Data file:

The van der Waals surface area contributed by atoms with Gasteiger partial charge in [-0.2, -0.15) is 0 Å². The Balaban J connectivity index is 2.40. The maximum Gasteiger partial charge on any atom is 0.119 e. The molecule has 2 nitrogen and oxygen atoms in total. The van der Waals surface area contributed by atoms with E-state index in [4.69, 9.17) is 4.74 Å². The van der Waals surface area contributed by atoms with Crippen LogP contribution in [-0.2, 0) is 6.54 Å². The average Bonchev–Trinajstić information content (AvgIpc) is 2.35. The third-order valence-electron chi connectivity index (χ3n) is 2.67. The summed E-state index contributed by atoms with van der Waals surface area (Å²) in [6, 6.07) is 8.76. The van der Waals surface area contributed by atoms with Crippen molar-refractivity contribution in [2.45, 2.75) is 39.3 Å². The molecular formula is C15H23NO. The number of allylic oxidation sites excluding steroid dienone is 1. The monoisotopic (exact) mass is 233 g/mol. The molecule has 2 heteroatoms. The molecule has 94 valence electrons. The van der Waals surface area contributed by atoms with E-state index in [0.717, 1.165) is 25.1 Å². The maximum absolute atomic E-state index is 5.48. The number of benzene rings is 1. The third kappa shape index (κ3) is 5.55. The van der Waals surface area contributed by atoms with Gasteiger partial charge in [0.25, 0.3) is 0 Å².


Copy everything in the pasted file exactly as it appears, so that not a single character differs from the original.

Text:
The van der Waals surface area contributed by atoms with Gasteiger partial charge in [-0.2, -0.15) is 0 Å². The Balaban J connectivity index is 2.40. The maximum Gasteiger partial charge on any atom is 0.119 e. The molecule has 2 nitrogen and oxygen atoms in total. The van der Waals surface area contributed by atoms with E-state index in [4.69, 9.17) is 4.74 Å². The van der Waals surface area contributed by atoms with Crippen LogP contribution in [-0.2, 0) is 6.54 Å². The average Bonchev–Trinajstić information content (AvgIpc) is 2.35. The third-order valence-electron chi connectivity index (χ3n) is 2.67. The summed E-state index contributed by atoms with van der Waals surface area (Å²) in [6, 6.07) is 8.76. The van der Waals surface area contributed by atoms with Crippen molar-refractivity contribution in [2.45, 2.75) is 39.3 Å². The molecular formula is C15H23NO. The number of allylic oxidation sites excluding steroid dienone is 1. The monoisotopic (exact) mass is 233 g/mol. The molecule has 2 heteroatoms. The molecule has 94 valence electrons. The van der Waals surface area contributed by atoms with E-state index in [0.717, 1.165) is 25.1 Å². The maximum absolute atomic E-state index is 5.48. The number of benzene rings is 1. The third kappa shape index (κ3) is 5.55. The van der Waals surface area contributed by atoms with Gasteiger partial charge in [0.25, 0.3) is 0 Å².